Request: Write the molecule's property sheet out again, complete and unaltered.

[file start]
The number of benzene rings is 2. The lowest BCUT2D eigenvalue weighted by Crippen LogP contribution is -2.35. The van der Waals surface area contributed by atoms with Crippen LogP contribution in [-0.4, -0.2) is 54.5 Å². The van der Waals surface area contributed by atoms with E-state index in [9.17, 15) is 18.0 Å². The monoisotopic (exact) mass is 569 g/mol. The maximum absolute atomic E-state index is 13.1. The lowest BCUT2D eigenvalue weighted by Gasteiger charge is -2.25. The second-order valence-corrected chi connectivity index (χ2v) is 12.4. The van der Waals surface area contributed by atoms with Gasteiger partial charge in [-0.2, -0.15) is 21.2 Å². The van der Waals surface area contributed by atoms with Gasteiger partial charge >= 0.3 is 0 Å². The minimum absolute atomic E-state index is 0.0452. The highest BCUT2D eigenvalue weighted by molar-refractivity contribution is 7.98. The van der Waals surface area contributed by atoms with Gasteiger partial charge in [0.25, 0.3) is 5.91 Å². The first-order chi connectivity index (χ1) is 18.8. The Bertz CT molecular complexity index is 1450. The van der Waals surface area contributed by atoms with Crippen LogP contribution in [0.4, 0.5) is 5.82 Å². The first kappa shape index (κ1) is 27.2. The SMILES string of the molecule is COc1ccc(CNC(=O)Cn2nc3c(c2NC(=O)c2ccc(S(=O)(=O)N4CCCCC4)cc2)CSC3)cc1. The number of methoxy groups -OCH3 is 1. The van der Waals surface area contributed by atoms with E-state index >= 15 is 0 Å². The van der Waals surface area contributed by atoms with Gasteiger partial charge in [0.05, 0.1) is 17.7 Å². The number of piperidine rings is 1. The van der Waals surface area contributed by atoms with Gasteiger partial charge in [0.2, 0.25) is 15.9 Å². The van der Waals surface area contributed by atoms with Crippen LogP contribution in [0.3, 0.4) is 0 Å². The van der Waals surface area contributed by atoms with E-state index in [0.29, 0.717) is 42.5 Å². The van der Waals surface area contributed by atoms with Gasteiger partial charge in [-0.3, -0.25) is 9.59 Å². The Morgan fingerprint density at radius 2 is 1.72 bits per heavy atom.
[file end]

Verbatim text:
The number of benzene rings is 2. The lowest BCUT2D eigenvalue weighted by Crippen LogP contribution is -2.35. The van der Waals surface area contributed by atoms with Crippen LogP contribution in [-0.4, -0.2) is 54.5 Å². The van der Waals surface area contributed by atoms with E-state index in [9.17, 15) is 18.0 Å². The monoisotopic (exact) mass is 569 g/mol. The maximum absolute atomic E-state index is 13.1. The lowest BCUT2D eigenvalue weighted by Gasteiger charge is -2.25. The second-order valence-corrected chi connectivity index (χ2v) is 12.4. The van der Waals surface area contributed by atoms with Gasteiger partial charge in [-0.2, -0.15) is 21.2 Å². The van der Waals surface area contributed by atoms with Gasteiger partial charge >= 0.3 is 0 Å². The minimum absolute atomic E-state index is 0.0452. The highest BCUT2D eigenvalue weighted by molar-refractivity contribution is 7.98. The van der Waals surface area contributed by atoms with Gasteiger partial charge in [0.25, 0.3) is 5.91 Å². The first-order chi connectivity index (χ1) is 18.8. The Bertz CT molecular complexity index is 1450. The van der Waals surface area contributed by atoms with Crippen LogP contribution in [0.4, 0.5) is 5.82 Å². The first kappa shape index (κ1) is 27.2. The SMILES string of the molecule is COc1ccc(CNC(=O)Cn2nc3c(c2NC(=O)c2ccc(S(=O)(=O)N4CCCCC4)cc2)CSC3)cc1. The number of methoxy groups -OCH3 is 1. The van der Waals surface area contributed by atoms with E-state index >= 15 is 0 Å². The van der Waals surface area contributed by atoms with Gasteiger partial charge in [0.05, 0.1) is 17.7 Å². The number of piperidine rings is 1. The van der Waals surface area contributed by atoms with Gasteiger partial charge in [0.2, 0.25) is 15.9 Å². The van der Waals surface area contributed by atoms with Crippen LogP contribution in [0.3, 0.4) is 0 Å². The van der Waals surface area contributed by atoms with E-state index in [0.29, 0.717) is 42.5 Å². The van der Waals surface area contributed by atoms with Gasteiger partial charge in [-0.3, -0.25) is 9.59 Å². The Morgan fingerprint density at radius 2 is 1.72 bits per heavy atom.